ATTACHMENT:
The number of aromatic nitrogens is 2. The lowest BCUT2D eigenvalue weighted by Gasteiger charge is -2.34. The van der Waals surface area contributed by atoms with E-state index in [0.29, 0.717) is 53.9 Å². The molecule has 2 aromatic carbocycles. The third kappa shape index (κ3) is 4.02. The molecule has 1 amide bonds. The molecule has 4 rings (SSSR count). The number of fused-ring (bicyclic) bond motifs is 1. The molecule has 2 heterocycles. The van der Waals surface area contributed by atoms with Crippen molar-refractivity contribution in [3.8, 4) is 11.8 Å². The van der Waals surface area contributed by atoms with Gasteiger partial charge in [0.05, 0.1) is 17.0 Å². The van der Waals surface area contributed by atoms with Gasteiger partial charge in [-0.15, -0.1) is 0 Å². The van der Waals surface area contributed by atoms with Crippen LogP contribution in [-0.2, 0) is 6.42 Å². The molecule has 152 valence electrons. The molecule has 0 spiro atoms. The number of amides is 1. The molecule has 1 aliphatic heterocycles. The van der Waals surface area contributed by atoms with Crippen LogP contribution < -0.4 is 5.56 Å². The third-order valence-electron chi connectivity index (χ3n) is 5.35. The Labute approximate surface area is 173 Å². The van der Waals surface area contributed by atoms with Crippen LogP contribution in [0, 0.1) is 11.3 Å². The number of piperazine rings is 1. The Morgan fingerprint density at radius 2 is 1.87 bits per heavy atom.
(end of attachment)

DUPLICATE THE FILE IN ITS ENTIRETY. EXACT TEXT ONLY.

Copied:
The number of aromatic nitrogens is 2. The lowest BCUT2D eigenvalue weighted by Gasteiger charge is -2.34. The van der Waals surface area contributed by atoms with E-state index in [0.29, 0.717) is 53.9 Å². The molecule has 2 aromatic carbocycles. The third kappa shape index (κ3) is 4.02. The molecule has 1 amide bonds. The molecule has 4 rings (SSSR count). The number of fused-ring (bicyclic) bond motifs is 1. The molecule has 2 heterocycles. The van der Waals surface area contributed by atoms with Crippen molar-refractivity contribution in [3.8, 4) is 11.8 Å². The van der Waals surface area contributed by atoms with Gasteiger partial charge in [0.05, 0.1) is 17.0 Å². The van der Waals surface area contributed by atoms with Gasteiger partial charge in [-0.15, -0.1) is 0 Å². The van der Waals surface area contributed by atoms with Crippen LogP contribution in [-0.2, 0) is 6.42 Å². The molecule has 152 valence electrons. The molecule has 0 spiro atoms. The number of amides is 1. The molecule has 1 aliphatic heterocycles. The van der Waals surface area contributed by atoms with Crippen LogP contribution < -0.4 is 5.56 Å². The third-order valence-electron chi connectivity index (χ3n) is 5.35. The Labute approximate surface area is 173 Å². The van der Waals surface area contributed by atoms with Crippen LogP contribution in [0, 0.1) is 11.3 Å². The number of piperazine rings is 1. The Morgan fingerprint density at radius 2 is 1.87 bits per heavy atom.